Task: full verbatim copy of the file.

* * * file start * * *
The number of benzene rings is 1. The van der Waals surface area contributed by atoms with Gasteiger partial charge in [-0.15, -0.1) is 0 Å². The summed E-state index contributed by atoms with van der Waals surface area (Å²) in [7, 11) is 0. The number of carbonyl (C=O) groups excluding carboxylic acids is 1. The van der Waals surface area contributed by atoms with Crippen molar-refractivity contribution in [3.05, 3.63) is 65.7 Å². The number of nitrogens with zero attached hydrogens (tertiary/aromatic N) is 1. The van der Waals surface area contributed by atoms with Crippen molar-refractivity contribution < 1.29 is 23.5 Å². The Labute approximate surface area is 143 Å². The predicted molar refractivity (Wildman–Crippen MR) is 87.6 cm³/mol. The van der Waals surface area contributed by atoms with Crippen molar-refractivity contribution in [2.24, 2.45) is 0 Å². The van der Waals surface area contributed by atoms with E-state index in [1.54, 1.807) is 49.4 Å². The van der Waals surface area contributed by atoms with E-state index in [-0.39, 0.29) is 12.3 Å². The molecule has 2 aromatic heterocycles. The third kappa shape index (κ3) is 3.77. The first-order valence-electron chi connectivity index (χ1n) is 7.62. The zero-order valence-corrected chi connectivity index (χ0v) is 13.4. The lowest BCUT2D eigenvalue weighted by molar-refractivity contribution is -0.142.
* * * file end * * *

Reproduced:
The number of benzene rings is 1. The van der Waals surface area contributed by atoms with Gasteiger partial charge in [-0.15, -0.1) is 0 Å². The summed E-state index contributed by atoms with van der Waals surface area (Å²) in [7, 11) is 0. The number of carbonyl (C=O) groups excluding carboxylic acids is 1. The van der Waals surface area contributed by atoms with Crippen molar-refractivity contribution in [3.05, 3.63) is 65.7 Å². The number of nitrogens with zero attached hydrogens (tertiary/aromatic N) is 1. The van der Waals surface area contributed by atoms with Crippen molar-refractivity contribution < 1.29 is 23.5 Å². The Labute approximate surface area is 143 Å². The predicted molar refractivity (Wildman–Crippen MR) is 87.6 cm³/mol. The van der Waals surface area contributed by atoms with Crippen molar-refractivity contribution in [2.24, 2.45) is 0 Å². The van der Waals surface area contributed by atoms with E-state index in [1.54, 1.807) is 49.4 Å². The van der Waals surface area contributed by atoms with E-state index in [-0.39, 0.29) is 12.3 Å². The molecule has 2 aromatic heterocycles. The third kappa shape index (κ3) is 3.77. The first-order valence-electron chi connectivity index (χ1n) is 7.62. The zero-order valence-corrected chi connectivity index (χ0v) is 13.4. The lowest BCUT2D eigenvalue weighted by molar-refractivity contribution is -0.142.